Tuesday, 12 February 2013

Environmental PPVs - Alpha 5

Alpha 5 – Imbak Canyon
Nat, Ali and John

Our adventure began with a 6am start and trip to the bus station where we got a four hour bus journey to Telupid – ‘The Centre of the Universe’ –  the middle of Sabah and the crossroads to everywhere! We were met by one of the Imbak rangers and travelled by 4x4 over very bumpy roads to Imbak Canyon’s Ranger Camp. We had a warm welcome from everyone in the camp and ate delicious food with the Rangers on our first night, who were excited to discuss our project. 


John, Nat and Ali (looking a bit sweaty)



Working in partnership with Yayasan Sabah, the Alpha 5 project team will continue to establish a basic infrastructure within Imbak Canyon. This will include the second suspension bridge construction but may also include the construction and repairs to BBC and Rangers camp, along with trail clearing.


We are very excited about the project as it is in one of the last untouched and relatively unexplored primary virgin rainforest in Sabah, if not the whole of Malaysia. Located in central Sabah, it is a 25km long valley with a self contained ecosystem surrounded on three sides by sandstone cliffs reaching 3674 feet.  It is the largest expanse of pure lowland dipterocarp forest remaining in Sabah. An exploratory expedition was held here in 1992, supported by Raleigh, in which a new tree species was discovered (Dipterocarpus megacarpa). As such, the 13c venturers will have the opportunity to not only learn how to live and survive in the jungle but to also complete mini treks in the area to local points of interest whilst researching the presence of flora and fauna.

On our second day of our PPV, we trekked into the jungle with two guides and surveyed the site for the new camp we’re going to build. We also checked out the site for the new suspension bridge, which will allow researchers to cross the Imbak River into the Class 1 protected rainforest. The aim is to ensure and promote the environmental conservation of this protected rainforest as it is due to working with Raleigh over the last eight years that Imbak Canyon achieved Class I protection in December 2008 which now prevents any logging from taking place. It is unlikely that this would have been achieved without Raleigh’s presence as we are responsible for ¾ of the infrastructure at Imbak.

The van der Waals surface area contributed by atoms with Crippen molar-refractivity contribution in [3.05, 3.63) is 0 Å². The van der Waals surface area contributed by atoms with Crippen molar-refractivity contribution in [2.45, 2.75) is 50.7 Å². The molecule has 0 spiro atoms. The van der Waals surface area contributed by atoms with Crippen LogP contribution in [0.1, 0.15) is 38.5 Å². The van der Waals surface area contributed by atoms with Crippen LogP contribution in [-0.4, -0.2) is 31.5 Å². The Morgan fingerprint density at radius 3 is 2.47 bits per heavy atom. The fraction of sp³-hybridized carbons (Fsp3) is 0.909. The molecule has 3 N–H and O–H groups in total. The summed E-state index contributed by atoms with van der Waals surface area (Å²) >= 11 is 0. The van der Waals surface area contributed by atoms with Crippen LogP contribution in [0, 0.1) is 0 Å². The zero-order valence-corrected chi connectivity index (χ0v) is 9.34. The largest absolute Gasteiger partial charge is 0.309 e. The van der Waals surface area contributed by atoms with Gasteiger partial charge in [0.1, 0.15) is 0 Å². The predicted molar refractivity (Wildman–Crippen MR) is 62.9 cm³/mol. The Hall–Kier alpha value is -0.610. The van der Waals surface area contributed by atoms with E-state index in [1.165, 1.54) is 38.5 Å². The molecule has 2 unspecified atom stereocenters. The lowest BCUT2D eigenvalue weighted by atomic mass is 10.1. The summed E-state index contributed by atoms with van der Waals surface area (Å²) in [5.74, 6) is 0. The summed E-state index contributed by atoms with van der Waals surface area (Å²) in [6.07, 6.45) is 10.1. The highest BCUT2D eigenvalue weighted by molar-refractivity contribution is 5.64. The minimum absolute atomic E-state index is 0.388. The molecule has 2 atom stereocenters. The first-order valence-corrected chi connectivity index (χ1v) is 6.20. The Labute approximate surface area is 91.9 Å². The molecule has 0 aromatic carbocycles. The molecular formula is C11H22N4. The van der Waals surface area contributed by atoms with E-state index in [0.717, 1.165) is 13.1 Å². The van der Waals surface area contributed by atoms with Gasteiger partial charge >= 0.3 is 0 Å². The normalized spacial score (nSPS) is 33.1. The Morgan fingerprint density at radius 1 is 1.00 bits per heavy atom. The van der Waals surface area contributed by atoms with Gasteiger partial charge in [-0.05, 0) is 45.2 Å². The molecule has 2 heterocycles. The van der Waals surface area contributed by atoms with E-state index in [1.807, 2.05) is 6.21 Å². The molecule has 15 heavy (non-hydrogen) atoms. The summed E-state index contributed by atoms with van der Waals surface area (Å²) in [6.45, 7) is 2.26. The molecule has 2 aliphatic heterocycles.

Whilst trekking we saw monkeys and a gibbon swinging in the trees around us and evidence of Pygmy Elephants. We also had a great view of the incredible waterfall of Imbak falls, but we were joined by lots of leeches which had a feast on us! At dusk our guides lit fires around our camp to let the Jungle Spirits know we were there so that they wouldn’t come to the camp; this meant that we slept with one eye open!

All in all it was an awesome visit to a magical place and cannot wait for the venturers to join us and begin the vital work in the area, we’re counting the days until we can go back!

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